Thursday, July 9, 2009

‘Do Ask, Tell, Speak and Act!’ - By Mark R. Kerr

During a reception at the White House, June 29, President Barack Obama, marking the 40th anniversary of the Stonewall Riots in New York City and the beginning of the modern Lesbian, Gay, Bisexual and Transgender (LGBT) rights movement, said to those assembled for the event, “Welcome to your White House.”

“And I know that many in this room don't believe that progress has come fast enough, and I understand that,” the president said. “ It's not for me to tell you to be patient, any more than it was for others to counsel patience to African Americans who were petitioning for equal rights a half century ago.”

“I want you to know that I expect and hope to be judged not by words, not by promises I've made, but by the promises that my administration keeps,” Obama stated to the crowd. “We've been in office six months now. I suspect that by the time this administration is over, I think you guys will have pretty good feelings about the Obama administration.”

President Obama ran down the list of the calls he has made to encourage members of Congress to pass the Employee Non-Discrimination Act, the Domestic Partners Benefits and Obligations Act and an inclusive hate crimes bill.

Words of encouragement indeed but it will take actions for these words to become paramount and more important, the law and policy of this nation so it is time for the LGBT community to keep the pressure up on both the White House and Congress on Capitol Hill, express encouraging words by telling those in power and act in every way possible as those brave individuals did that night at the Stonewall Inn in New York City.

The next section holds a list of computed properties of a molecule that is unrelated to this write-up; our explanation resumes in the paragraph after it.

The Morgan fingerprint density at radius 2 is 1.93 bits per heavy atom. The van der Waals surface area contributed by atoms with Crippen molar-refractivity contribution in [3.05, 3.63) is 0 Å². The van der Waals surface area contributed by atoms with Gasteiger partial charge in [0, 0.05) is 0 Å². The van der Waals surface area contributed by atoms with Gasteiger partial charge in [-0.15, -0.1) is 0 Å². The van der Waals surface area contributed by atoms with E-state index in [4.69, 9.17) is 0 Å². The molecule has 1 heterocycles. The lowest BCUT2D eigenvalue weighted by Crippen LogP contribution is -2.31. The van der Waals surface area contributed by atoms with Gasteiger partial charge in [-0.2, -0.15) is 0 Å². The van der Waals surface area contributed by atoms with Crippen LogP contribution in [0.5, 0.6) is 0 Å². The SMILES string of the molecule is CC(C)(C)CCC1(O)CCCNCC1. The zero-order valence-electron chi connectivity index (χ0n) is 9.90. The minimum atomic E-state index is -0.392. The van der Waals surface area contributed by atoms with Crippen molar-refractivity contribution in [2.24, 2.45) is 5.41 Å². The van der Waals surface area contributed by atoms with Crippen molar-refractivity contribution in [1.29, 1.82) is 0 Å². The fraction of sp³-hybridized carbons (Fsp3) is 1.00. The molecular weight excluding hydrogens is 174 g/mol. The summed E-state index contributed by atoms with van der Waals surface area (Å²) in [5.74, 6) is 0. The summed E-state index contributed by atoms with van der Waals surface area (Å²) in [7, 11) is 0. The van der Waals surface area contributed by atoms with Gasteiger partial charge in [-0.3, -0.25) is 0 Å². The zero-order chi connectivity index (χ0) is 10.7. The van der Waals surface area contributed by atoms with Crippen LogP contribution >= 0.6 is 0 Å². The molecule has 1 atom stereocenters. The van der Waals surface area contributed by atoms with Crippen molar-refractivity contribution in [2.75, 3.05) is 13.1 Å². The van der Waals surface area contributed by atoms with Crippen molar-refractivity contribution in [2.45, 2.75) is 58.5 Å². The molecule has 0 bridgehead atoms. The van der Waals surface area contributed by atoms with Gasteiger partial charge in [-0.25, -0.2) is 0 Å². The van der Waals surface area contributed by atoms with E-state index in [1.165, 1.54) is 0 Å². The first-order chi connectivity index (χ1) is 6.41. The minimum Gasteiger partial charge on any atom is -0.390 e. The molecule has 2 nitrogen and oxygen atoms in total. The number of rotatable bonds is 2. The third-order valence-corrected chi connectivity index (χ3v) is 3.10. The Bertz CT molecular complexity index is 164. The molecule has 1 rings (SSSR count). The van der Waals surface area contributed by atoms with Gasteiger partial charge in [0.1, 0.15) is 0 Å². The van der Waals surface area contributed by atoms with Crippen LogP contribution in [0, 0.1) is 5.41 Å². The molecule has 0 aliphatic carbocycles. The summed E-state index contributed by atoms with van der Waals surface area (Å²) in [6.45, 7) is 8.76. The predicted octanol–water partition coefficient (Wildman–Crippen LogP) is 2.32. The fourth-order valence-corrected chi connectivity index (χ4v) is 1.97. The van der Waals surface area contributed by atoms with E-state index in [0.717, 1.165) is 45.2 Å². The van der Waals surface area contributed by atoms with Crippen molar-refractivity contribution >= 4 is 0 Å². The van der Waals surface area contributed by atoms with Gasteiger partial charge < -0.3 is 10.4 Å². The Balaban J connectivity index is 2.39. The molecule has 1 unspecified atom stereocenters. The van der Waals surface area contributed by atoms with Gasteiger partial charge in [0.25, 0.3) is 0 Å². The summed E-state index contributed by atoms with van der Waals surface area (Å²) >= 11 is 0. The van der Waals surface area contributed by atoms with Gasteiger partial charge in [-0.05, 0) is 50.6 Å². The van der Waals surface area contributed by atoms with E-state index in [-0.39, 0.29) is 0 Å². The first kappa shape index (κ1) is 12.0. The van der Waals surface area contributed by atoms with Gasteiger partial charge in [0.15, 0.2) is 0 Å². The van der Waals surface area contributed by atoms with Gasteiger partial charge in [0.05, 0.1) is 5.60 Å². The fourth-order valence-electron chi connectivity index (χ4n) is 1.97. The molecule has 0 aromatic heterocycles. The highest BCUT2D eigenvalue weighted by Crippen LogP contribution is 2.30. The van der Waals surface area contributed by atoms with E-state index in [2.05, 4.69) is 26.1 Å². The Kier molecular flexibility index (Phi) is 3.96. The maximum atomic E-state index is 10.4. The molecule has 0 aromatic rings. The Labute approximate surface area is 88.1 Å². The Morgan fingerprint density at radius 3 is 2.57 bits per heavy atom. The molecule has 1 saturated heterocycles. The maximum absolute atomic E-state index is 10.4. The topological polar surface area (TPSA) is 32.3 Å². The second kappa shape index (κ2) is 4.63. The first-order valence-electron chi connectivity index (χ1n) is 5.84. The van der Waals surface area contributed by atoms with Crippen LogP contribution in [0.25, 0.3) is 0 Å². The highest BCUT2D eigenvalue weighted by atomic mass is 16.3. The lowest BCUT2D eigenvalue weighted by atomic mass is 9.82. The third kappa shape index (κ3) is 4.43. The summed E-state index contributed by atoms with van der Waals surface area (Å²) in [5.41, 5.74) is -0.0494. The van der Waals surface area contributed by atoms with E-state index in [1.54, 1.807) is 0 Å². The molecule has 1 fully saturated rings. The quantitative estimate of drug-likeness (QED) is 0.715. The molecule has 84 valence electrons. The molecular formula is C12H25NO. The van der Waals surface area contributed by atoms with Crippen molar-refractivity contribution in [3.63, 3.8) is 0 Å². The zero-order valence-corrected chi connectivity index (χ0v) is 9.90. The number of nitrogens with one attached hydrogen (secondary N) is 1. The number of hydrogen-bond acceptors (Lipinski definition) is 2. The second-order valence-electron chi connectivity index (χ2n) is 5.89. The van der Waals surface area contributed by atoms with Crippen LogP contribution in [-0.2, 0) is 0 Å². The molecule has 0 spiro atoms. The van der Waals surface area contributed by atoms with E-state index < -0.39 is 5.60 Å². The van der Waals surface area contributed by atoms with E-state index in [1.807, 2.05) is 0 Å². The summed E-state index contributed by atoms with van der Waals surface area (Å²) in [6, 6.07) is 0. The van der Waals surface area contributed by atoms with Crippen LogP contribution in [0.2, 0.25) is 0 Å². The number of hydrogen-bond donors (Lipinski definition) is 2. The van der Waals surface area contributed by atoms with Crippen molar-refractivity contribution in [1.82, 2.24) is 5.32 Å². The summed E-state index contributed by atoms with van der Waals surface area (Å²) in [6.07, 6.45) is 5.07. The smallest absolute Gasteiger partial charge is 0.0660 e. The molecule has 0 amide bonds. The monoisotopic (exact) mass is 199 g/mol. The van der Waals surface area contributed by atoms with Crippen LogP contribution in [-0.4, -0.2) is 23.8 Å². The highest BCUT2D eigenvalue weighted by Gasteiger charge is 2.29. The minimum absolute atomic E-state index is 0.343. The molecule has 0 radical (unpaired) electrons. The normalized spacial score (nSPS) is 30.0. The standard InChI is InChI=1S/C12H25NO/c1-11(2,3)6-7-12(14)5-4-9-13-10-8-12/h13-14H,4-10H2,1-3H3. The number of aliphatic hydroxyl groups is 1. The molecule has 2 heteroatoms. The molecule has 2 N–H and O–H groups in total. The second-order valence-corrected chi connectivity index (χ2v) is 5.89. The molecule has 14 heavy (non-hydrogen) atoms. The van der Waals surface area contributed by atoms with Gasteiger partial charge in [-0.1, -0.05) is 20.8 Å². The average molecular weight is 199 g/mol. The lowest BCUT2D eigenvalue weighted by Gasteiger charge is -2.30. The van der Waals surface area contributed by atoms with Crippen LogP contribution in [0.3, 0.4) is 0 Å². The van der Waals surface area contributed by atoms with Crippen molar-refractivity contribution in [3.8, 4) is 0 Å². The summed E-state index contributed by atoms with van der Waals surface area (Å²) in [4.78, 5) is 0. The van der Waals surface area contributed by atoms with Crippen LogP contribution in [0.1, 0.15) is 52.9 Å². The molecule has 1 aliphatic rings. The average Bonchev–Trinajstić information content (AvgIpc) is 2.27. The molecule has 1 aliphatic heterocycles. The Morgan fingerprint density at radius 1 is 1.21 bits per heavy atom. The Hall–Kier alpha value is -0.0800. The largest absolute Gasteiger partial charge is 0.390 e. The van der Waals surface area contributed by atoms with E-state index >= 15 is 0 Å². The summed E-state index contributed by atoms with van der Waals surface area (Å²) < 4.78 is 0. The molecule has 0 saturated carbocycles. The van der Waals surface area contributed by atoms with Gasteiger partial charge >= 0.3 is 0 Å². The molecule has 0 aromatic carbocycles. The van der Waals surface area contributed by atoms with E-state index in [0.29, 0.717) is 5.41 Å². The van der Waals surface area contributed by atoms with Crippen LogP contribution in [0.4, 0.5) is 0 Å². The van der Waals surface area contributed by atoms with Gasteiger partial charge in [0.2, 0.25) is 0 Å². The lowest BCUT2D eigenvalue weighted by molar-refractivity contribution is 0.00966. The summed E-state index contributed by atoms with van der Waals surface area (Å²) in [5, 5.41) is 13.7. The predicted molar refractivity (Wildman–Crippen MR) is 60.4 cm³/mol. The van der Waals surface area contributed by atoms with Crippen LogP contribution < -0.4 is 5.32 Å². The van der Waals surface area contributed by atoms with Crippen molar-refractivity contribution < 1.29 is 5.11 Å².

Actions and words do have consequences since after the controversy over the Obama administration’s “legal response” to the challenge in federal court over the 13-year-old Defense of Marriage Act law enacted by Congress and the president’s “lack of response,” regarding the 16-year-old law, “Don’t Ask, Don’t Tell,” for which those out and open Gay and Lesbian individuals, who wish to serve this country in its armed services, can’t do so, as witnessed with the cases of Iraq War Veteran, Arab Linguist and soon to be, former New York National Guard Lt., Dan Choi and Air Force Lt. Col Dan Fehrenbach, show that “yes it can,” but the pressure must continue, now and for the foreseeable future.

Forty years have passed so far in this effort for equal treatment and LGBT citizens, in most states: still don’t have the right to work without the fear of being fired because of whom they are, perceived or otherwise; don’t have the governmental and judicial recognition of their relationships and families, using whatever word or convenient political phrase necessary and can’t serve this nation, if they so choose, by becoming a part of this country’s military.

Mr. President, the welcome was nice but it is not our White House or even government on Capitol Hill yet, until those words on the front of the U.S. Supreme Court apply to LGBT citizens of this nation, “Equal Justice Under the Law.”

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